It may come as a surprise to those who thought the practice had long since been outlawed internationally, but although almost universally condemned as inhumane by animal rights groups and conservationists, commercial whaling still goes on – in Japan, Norway and, albeit with occasional breaks, Iceland.
In the latter, where this documentary was filmed, it’s only a small industry that’s left defying both a global moratorium that’s been in place since 1986 and the mass of public opinion around the world that has come to see killing whales as nothing short of murder.
Iceland’s few remaining whalers are used to the opprobrium, of course, and defend their activities by claiming that what they do is strictly monitored and controlled by the government, is only making use of sustainable resources, and that whaling is a significant part of their country’s cultural heritage that needs to be preserved.
That these arguments can be easily debunked by their critics (who point out, for example, that industrial whaling didn’t begin until the early 20th century in Iceland, that whale meat hardly counts as a significant part of the Icelandic diet, and that whale-watching tourism contributes far more to the local economy than their slaughter), doesn’t change the fact that for the moment, Iceland is still hunting whales and doesn’t seem to care much about what the rest of the world thinks.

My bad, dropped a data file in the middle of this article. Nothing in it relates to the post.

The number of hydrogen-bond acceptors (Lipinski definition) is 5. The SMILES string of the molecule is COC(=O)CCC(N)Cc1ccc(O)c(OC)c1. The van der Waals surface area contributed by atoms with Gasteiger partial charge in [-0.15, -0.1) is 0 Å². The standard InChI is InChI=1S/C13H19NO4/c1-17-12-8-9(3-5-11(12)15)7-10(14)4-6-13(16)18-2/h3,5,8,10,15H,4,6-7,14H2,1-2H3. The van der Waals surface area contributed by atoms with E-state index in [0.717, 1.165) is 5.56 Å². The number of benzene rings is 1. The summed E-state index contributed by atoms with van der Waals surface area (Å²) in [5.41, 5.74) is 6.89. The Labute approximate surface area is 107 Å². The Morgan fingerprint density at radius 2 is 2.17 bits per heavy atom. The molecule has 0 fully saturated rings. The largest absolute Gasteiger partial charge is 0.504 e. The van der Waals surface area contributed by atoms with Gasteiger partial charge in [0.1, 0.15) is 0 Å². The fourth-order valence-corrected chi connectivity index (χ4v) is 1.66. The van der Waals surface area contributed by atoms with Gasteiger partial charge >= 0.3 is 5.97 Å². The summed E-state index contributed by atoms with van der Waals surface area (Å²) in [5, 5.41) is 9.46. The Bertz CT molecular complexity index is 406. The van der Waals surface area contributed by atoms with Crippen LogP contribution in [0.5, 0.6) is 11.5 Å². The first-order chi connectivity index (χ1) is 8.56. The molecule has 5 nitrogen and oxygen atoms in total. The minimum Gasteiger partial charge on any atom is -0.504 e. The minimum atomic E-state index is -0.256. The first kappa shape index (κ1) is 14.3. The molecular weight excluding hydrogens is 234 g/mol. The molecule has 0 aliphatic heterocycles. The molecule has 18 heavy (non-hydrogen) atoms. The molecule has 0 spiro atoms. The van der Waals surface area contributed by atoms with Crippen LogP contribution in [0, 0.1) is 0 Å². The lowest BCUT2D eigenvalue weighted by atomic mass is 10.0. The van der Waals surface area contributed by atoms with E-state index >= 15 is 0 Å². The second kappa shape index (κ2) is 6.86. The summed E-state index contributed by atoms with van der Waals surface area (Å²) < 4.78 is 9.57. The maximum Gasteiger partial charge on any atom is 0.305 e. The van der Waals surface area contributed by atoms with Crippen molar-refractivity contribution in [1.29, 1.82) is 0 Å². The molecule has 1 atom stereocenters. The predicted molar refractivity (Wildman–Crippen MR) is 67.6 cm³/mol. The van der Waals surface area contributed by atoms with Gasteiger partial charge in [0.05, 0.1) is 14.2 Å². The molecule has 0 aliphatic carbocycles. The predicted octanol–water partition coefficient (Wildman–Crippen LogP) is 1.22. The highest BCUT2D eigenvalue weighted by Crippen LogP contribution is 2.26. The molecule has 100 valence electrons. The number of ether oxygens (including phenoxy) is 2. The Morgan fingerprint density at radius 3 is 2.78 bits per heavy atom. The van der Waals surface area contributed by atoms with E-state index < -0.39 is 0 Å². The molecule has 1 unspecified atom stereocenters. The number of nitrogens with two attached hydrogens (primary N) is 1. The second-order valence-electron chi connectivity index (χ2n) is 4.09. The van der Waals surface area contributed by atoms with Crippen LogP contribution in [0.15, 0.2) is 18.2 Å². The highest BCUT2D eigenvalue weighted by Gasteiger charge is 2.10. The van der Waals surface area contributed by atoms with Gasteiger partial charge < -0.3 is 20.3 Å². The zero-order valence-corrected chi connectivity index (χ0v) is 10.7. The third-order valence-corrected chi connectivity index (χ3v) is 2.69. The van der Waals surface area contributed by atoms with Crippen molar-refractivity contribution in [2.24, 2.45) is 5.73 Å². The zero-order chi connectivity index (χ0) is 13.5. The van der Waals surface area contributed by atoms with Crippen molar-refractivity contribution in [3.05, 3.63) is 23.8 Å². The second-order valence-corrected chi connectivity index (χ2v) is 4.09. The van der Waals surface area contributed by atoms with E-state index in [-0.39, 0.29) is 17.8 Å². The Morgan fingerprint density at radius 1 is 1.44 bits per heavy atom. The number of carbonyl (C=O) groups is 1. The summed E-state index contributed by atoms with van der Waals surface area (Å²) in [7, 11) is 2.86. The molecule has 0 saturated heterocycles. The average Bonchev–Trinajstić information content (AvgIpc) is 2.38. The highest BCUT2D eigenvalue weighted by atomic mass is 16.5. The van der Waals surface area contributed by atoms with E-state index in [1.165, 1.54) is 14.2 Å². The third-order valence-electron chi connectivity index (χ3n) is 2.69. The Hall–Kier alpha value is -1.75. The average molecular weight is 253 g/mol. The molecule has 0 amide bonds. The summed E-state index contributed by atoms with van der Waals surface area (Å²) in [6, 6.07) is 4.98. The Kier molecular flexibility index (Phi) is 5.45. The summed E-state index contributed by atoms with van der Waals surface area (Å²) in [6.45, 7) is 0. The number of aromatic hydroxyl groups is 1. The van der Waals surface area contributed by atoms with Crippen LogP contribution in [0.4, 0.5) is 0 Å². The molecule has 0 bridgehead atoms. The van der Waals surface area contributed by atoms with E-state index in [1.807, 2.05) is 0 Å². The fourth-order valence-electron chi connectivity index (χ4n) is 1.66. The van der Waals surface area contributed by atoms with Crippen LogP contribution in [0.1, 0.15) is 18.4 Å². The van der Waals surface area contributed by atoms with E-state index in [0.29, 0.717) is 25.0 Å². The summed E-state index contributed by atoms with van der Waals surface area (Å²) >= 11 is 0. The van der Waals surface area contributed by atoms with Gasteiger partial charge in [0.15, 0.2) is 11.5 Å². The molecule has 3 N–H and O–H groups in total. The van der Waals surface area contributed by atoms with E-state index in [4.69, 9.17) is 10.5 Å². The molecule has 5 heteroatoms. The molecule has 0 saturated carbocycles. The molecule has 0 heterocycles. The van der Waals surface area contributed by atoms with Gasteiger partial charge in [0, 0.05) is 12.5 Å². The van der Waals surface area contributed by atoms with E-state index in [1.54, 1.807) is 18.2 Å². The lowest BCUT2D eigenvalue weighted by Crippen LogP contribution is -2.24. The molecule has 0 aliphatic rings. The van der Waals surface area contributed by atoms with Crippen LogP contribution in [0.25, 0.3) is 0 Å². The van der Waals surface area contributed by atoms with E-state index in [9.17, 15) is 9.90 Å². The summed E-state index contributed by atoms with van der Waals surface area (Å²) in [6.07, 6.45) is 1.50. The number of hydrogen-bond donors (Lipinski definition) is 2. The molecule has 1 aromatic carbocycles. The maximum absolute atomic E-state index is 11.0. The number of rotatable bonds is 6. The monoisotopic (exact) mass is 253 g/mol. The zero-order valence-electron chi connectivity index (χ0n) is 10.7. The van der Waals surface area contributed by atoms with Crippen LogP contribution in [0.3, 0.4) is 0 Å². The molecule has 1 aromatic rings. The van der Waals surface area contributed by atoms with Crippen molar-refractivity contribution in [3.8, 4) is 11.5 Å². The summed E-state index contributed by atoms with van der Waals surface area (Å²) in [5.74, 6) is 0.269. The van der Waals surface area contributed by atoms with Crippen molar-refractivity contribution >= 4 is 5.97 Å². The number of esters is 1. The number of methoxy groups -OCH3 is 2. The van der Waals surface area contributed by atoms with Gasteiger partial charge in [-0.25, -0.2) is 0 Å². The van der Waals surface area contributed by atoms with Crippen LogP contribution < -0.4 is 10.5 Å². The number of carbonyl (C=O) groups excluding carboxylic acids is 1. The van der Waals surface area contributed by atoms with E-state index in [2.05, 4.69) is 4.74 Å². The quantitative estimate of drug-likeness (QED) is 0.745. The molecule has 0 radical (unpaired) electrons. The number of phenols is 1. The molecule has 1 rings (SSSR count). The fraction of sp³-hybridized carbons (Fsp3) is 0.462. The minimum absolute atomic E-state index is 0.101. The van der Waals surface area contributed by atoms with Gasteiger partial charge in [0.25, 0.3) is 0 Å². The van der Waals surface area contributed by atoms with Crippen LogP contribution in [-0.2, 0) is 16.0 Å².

At the sharp end of this battle between industry and conservationists, there are currently two equally dogged opponents.
On the one side are activists from an NGO known as Sea Shepherd that is determined to shame Iceland into ditching the industry and which, previously at least, hasn’t been shy about taking direct action to sabotage it.
On the other is the only Icelandic company that still hunts protected fin whales: Hvalur hf, led by its controversial and combative CEO, Kristjan Loftsson. Sometimes called “Iceland’s most hated man”, Loftsson seems unabashed by the hostility he generates and committed to carrying on killing whales for as long as he’s allowed.
As this episode of People & Power was being made by Danish filmmakers Jakob Krogh and Soren Moon Vestergaard, the question of how long that would be was still open. Loftsson’s permit to hunt fin whales was coming to an end and the Icelandic government was due to decide what was to happen next.
Source: Al Jazeera